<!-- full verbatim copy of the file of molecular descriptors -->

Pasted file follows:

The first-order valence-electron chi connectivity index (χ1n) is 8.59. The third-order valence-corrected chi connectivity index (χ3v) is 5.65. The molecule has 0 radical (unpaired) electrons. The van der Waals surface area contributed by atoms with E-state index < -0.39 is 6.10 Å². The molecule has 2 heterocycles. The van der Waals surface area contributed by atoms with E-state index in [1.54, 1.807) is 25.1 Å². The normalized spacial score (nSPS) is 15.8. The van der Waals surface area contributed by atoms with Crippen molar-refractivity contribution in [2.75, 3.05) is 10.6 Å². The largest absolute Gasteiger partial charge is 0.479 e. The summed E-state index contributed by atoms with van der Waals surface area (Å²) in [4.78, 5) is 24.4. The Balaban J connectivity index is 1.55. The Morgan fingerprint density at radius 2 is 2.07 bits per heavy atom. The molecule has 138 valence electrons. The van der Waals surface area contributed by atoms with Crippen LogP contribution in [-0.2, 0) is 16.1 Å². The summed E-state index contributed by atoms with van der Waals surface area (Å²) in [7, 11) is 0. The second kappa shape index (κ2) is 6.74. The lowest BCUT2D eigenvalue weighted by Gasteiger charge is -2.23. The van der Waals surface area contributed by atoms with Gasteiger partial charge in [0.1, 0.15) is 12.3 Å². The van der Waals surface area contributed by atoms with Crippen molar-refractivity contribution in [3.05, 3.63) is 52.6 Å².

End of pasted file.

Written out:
The first-order valence-electron chi connectivity index (χ1n) is 8.59. The third-order valence-corrected chi connectivity index (χ3v) is 5.65. The molecule has 0 radical (unpaired) electrons. The van der Waals surface area contributed by atoms with E-state index < -0.39 is 6.10 Å². The molecule has 2 heterocycles. The van der Waals surface area contributed by atoms with E-state index in [1.54, 1.807) is 25.1 Å². The normalized spacial score (nSPS) is 15.8. The van der Waals surface area contributed by atoms with Crippen molar-refractivity contribution in [2.75, 3.05) is 10.6 Å². The largest absolute Gasteiger partial charge is 0.479 e. The summed E-state index contributed by atoms with van der Waals surface area (Å²) in [4.78, 5) is 24.4. The Balaban J connectivity index is 1.55. The Morgan fingerprint density at radius 2 is 2.07 bits per heavy atom. The molecule has 138 valence electrons. The van der Waals surface area contributed by atoms with Crippen LogP contribution in [-0.2, 0) is 16.1 Å². The summed E-state index contributed by atoms with van der Waals surface area (Å²) in [7, 11) is 0. The second kappa shape index (κ2) is 6.74. The lowest BCUT2D eigenvalue weighted by Gasteiger charge is -2.23. The van der Waals surface area contributed by atoms with Gasteiger partial charge in [0.1, 0.15) is 12.3 Å². The van der Waals surface area contributed by atoms with Crippen molar-refractivity contribution in [3.05, 3.63) is 52.6 Å².